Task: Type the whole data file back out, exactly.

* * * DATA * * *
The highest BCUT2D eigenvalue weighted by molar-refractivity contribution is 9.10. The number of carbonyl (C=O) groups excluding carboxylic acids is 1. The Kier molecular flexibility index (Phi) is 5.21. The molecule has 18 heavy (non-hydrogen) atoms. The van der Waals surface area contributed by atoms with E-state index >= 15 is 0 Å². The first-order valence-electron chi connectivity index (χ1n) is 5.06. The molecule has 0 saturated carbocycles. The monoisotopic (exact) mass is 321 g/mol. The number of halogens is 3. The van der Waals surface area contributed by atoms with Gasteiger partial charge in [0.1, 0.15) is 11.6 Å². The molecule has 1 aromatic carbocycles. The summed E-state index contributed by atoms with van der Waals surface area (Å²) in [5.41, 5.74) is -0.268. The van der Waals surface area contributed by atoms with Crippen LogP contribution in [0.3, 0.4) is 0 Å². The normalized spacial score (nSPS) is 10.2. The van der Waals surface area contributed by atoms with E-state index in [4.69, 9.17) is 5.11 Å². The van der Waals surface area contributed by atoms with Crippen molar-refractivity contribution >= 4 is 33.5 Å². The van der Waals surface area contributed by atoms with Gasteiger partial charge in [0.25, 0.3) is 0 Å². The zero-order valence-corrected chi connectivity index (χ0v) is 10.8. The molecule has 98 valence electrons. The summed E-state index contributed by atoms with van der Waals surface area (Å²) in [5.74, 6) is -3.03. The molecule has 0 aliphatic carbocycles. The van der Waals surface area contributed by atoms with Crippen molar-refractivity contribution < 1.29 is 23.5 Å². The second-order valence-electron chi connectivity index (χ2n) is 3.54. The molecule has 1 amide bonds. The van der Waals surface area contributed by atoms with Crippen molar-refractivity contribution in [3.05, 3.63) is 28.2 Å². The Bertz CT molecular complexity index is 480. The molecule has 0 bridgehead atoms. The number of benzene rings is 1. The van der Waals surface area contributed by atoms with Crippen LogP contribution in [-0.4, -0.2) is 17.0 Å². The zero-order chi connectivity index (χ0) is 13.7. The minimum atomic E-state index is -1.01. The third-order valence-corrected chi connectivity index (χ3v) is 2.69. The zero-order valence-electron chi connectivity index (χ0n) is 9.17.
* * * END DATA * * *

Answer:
The highest BCUT2D eigenvalue weighted by molar-refractivity contribution is 9.10. The number of carbonyl (C=O) groups excluding carboxylic acids is 1. The Kier molecular flexibility index (Phi) is 5.21. The molecule has 18 heavy (non-hydrogen) atoms. The van der Waals surface area contributed by atoms with E-state index >= 15 is 0 Å². The first-order valence-electron chi connectivity index (χ1n) is 5.06. The molecule has 0 saturated carbocycles. The monoisotopic (exact) mass is 321 g/mol. The number of halogens is 3. The van der Waals surface area contributed by atoms with Gasteiger partial charge in [0.1, 0.15) is 11.6 Å². The molecule has 1 aromatic carbocycles. The summed E-state index contributed by atoms with van der Waals surface area (Å²) in [5.41, 5.74) is -0.268. The van der Waals surface area contributed by atoms with Crippen LogP contribution in [0.3, 0.4) is 0 Å². The normalized spacial score (nSPS) is 10.2. The van der Waals surface area contributed by atoms with E-state index in [4.69, 9.17) is 5.11 Å². The van der Waals surface area contributed by atoms with Crippen molar-refractivity contribution >= 4 is 33.5 Å². The van der Waals surface area contributed by atoms with Gasteiger partial charge in [0.25, 0.3) is 0 Å². The zero-order valence-corrected chi connectivity index (χ0v) is 10.8. The molecule has 98 valence electrons. The summed E-state index contributed by atoms with van der Waals surface area (Å²) in [5.74, 6) is -3.03. The molecule has 0 aliphatic carbocycles. The van der Waals surface area contributed by atoms with Crippen molar-refractivity contribution < 1.29 is 23.5 Å². The second-order valence-electron chi connectivity index (χ2n) is 3.54. The molecule has 1 amide bonds. The van der Waals surface area contributed by atoms with Crippen molar-refractivity contribution in [3.05, 3.63) is 28.2 Å². The Bertz CT molecular complexity index is 480. The molecule has 0 bridgehead atoms. The number of benzene rings is 1. The van der Waals surface area contributed by atoms with Crippen LogP contribution in [-0.4, -0.2) is 17.0 Å². The zero-order chi connectivity index (χ0) is 13.7. The minimum atomic E-state index is -1.01. The third-order valence-corrected chi connectivity index (χ3v) is 2.69. The zero-order valence-electron chi connectivity index (χ0n) is 9.17.